There are Free Lunches Statement of Intentions

There are Free Lunches: Behavioral Clues to Live Happy in the Economic World is a blog that intends to present updated and relevant information about the "hidden" and only recently uncovered dimensions of the economic science: the behavioral factors. With this blog we intend to promote in Europe and in the rest of the World, the top research articles and perspectives on behavioral economics, decision making, consumer behavior, and general behavioral science. We aim to be followed by journalists, academics, managers, civil servants, and everyone who wishes to improve their daily interaction with the economic world and consequently, their lives' happiness.

Monday, 26 November 2012

O2 #2 Move Over Economists: We Need a Council of Psychological Advisers (via The Atlantic)

Much of governing involves predicting behavior or getting people to change it. Lawyers and economists need some help with both.

Though President Obama won reelection decisively, he won't have much time to celebrate. Many of the nation's problems -- stimulating employment, reducing the deficit, controlling health-care costs, and improving the quality of education -- are very serious, and some of them must be addressed with great urgency. And none of these problems can be addressed simply by waving a magic government wand. To a significant degree, they all involve understanding what motivates current practices -- of business-people, financiers, doctors, patients, teachers, students -- and what levers we may be able to use to change those practices.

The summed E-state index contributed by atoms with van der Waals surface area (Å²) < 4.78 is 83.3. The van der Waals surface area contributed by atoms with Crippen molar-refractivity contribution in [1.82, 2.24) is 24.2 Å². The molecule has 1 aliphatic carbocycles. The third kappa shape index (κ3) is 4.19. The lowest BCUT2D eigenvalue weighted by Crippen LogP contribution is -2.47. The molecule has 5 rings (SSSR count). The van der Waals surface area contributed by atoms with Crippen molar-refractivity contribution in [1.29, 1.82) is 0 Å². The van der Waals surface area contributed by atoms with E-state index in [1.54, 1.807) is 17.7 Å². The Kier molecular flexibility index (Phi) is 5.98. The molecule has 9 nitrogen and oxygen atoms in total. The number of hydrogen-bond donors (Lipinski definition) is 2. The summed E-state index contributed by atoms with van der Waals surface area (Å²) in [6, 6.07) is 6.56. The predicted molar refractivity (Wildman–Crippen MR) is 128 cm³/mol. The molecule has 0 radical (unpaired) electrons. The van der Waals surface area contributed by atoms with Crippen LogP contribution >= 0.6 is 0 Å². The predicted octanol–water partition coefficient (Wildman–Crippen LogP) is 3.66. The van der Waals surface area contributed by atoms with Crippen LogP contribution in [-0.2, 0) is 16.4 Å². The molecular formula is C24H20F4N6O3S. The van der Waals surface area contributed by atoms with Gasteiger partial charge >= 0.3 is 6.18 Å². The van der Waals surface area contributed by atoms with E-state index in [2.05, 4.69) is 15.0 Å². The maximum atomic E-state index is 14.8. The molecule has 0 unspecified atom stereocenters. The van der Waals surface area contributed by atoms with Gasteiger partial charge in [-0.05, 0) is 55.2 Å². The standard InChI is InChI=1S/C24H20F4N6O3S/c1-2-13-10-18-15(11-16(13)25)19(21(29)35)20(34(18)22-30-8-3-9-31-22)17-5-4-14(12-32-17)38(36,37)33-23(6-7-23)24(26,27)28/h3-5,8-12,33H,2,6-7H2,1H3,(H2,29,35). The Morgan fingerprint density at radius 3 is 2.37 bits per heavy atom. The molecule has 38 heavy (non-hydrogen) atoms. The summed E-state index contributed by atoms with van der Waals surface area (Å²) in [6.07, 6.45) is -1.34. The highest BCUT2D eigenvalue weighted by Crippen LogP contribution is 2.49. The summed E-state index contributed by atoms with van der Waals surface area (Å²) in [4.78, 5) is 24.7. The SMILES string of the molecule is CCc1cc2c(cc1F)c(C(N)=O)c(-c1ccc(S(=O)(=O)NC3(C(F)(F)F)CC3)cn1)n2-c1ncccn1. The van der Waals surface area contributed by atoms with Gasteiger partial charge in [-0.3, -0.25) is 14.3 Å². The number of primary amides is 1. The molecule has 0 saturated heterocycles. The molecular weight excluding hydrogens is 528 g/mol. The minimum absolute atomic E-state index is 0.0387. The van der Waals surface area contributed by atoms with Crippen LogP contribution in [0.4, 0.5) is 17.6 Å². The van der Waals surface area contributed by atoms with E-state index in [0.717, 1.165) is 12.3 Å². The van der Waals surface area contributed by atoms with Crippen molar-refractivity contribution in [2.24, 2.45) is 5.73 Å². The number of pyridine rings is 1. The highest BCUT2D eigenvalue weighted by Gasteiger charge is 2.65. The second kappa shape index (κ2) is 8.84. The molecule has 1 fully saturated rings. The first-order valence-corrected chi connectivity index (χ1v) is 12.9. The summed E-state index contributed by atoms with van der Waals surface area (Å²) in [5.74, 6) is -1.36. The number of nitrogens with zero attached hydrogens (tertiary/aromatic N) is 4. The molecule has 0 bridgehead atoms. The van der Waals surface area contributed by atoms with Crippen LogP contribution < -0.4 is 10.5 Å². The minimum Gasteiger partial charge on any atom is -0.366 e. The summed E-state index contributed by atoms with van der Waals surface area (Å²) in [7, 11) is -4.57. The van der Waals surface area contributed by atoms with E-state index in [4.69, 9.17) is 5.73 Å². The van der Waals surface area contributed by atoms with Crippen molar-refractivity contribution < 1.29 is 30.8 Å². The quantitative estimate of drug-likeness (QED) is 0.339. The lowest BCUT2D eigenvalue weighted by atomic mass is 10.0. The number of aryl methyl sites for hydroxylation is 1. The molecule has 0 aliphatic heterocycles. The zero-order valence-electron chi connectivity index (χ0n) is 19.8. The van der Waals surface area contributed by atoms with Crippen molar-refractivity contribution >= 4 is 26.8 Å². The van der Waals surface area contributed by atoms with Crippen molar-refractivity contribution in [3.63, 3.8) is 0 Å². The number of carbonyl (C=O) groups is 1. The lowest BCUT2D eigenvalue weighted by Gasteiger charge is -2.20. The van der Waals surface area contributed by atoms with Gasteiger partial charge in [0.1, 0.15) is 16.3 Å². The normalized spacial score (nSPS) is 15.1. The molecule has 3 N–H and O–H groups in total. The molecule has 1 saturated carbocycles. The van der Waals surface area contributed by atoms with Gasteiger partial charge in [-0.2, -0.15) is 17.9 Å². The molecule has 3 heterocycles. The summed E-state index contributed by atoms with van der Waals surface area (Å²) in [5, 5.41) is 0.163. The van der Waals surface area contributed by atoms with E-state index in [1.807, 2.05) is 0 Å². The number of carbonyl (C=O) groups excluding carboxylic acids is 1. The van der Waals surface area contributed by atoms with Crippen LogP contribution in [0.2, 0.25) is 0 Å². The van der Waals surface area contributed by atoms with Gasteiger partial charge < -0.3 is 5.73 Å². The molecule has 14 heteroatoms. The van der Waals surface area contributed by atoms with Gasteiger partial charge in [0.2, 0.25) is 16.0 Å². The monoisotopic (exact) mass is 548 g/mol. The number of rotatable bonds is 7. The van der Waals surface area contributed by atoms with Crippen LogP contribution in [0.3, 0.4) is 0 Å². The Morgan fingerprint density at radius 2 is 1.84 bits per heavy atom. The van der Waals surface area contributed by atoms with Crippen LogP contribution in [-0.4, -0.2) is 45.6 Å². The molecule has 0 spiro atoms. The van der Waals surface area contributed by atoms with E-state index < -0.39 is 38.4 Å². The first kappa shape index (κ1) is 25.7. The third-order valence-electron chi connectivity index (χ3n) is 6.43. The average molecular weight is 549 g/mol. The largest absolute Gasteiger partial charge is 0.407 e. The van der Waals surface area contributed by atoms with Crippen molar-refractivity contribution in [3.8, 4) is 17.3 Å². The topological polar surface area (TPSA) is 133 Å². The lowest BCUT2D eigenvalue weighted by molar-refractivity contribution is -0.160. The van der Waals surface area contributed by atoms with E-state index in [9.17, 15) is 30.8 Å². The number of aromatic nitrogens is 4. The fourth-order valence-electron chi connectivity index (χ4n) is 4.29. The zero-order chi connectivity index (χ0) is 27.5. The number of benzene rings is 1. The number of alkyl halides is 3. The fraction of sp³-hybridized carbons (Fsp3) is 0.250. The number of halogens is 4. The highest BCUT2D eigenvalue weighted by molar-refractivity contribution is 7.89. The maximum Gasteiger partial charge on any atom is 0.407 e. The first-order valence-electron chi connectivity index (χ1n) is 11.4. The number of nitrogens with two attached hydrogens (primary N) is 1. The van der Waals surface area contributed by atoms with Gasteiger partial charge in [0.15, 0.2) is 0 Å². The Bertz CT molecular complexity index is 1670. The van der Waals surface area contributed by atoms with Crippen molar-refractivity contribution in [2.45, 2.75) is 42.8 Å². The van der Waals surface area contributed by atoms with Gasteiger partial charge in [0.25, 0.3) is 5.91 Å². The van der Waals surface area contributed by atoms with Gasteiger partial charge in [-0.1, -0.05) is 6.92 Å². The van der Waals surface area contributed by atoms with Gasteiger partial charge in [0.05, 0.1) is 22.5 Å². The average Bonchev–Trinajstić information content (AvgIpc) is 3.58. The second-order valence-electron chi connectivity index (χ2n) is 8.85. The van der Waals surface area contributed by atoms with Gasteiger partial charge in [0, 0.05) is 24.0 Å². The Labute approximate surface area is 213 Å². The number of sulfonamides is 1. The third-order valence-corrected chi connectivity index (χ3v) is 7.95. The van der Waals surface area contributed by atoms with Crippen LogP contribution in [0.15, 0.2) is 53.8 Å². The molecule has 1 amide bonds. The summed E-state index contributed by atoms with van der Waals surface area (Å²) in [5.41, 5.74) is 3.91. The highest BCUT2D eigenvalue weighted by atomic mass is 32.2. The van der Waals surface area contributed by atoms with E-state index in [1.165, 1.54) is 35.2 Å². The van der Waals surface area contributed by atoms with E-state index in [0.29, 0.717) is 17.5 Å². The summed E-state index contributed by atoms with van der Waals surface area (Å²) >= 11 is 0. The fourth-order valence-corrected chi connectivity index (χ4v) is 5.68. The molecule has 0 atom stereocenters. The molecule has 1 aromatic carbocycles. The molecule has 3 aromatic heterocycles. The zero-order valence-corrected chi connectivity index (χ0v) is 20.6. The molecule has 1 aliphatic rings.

Historically, when the need has arisen to change behavior, political leaders have turned to economists. That's one reason why presidents have a Council of Economic Advisers. When economists speak, presidents listen. And when economists have the president's ear, all their whispers are predicated on a set of assumptions about human behavior. Whether it's increasing GDP, reducing unemployment, sustaining Social Security, making sure people are financially prepared for retirement, or stabilizing the financial sector, economists commonly hold certain beliefs. They will for example argue that people are motivated by self-interest and are rational calculators of their interests, and that the most effective way to get people to change the way they behave is by creating the right material incentives.

Now, people are sometimes rational calculators, but often they are not. And self-interest and incentives certainly matter, but they aren't all that matters. The perspective of economists is importantly incomplete, sometimes even misguided.

Read this article, which I consider decisive, about the importance of Psychology to Public Policy: CouncilPsychologicalAdvisers

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